Again: parallelisms, overlaps, paradoxes, perpendiculars, contradictions — these are all “formal properties” of a given text rather than “contents” — that’s the level of abstraction at which you can make the details sing.


Hey, I’m not alone. As I was cleaning this post up, Adam Elkus tweeted a link to a post about the CTO of Intel, Intel Labs: Assuring Corporate Immortality by Rob Enderle, which contains this phrase:

This is very orthogonal thinking

There we go! The word orthogonal is so important to me, and is so often on the tip of my tongue but out of reach of immediate memory, that I have a file on my computer consisting solely of the words “opposite oblique orthogonal congruent incongruous antithetical obtuse parallel asymptotic perpendicular right angles” — so if I can remember any one of them, I can easily find “orthogonal”.

Very orthogonal thinking — terrific!

9 Responses to “Geometry aka logic as an analytic tool”

  1. Norm DeLisle Says:

    Have you seen Scott Kelso’s “The Complementary Nature”? The book treats contradictory/complementary variations as dynamic processes.  See http://goo.gl/OLl6D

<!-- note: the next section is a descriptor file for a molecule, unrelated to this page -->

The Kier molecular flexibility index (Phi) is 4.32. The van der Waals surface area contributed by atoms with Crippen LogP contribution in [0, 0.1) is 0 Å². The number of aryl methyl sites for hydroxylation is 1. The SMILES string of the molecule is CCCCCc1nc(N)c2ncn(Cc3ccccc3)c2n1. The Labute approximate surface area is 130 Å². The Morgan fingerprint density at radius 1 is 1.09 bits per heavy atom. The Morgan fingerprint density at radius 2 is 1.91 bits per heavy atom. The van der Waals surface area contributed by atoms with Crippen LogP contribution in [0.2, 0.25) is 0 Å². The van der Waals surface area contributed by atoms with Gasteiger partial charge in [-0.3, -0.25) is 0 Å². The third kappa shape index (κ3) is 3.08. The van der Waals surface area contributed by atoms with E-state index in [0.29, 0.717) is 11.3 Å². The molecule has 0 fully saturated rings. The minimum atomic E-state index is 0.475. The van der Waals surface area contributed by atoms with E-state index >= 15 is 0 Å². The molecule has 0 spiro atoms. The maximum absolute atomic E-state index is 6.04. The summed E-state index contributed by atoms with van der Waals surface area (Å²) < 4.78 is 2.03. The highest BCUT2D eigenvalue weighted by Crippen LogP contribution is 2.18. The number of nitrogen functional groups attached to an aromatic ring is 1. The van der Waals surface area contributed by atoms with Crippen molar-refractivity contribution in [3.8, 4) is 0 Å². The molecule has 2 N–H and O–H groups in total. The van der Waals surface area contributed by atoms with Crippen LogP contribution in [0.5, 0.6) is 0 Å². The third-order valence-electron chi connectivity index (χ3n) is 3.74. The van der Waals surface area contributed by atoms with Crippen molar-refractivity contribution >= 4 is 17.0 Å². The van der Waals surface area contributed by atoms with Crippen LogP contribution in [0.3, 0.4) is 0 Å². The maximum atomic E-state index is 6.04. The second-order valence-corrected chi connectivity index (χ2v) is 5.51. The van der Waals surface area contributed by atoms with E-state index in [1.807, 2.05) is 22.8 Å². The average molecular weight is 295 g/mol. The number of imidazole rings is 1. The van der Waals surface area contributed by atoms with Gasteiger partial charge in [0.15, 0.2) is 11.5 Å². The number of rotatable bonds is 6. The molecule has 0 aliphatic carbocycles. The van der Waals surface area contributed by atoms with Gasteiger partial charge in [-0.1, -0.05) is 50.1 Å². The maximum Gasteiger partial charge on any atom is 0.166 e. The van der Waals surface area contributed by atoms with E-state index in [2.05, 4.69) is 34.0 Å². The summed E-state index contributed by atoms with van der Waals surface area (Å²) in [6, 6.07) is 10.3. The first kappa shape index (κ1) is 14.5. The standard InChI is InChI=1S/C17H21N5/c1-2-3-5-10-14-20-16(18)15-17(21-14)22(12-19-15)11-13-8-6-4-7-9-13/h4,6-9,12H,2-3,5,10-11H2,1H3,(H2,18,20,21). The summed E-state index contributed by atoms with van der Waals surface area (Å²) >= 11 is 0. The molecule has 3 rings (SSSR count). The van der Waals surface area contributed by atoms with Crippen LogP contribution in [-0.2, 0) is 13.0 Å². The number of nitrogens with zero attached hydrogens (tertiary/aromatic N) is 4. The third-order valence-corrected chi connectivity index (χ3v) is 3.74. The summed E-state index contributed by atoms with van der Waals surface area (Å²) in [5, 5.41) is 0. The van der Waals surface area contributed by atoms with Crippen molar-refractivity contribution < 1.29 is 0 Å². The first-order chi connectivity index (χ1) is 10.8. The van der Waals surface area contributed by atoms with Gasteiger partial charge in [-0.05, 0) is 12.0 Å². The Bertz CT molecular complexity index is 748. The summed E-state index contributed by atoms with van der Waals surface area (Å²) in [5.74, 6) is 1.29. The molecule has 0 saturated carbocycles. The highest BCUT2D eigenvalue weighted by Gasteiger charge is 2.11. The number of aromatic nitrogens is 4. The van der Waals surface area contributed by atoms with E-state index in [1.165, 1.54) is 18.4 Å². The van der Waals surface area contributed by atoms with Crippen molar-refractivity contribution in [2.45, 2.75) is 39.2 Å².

2. Charles Cameron Says:

    I hadn’t — that and his Dynamic Patterns both look v interesting — many thanks!

  3. Curtis Gale Weeks Says:

    Just a point of curiosity.  What would be orthogonal to orthogonal thinking?  This may or may not be a koan; could be a trick question.

  4. Charles Cameron Says:

    Subract three, Curtis, then think of the thought you first thought of.

  5. Curtis Gale Weeks Says:

    Sorry, I might have been thinking of Schrödinger’s cat while smoking my hookah.  Bother.

  6. Charles Cameron Says:

    I understand kitties are very popular on the web — Schrödinger’s, or the Cheshire?

  7. Curtis Gale Weeks Says:

    Lol my name’s not Elkus, so I’m no expert on kitties.  But when you’re smoking a hookah, there’s not much difference in cats — until there is.

  8. Michael Robinson Says: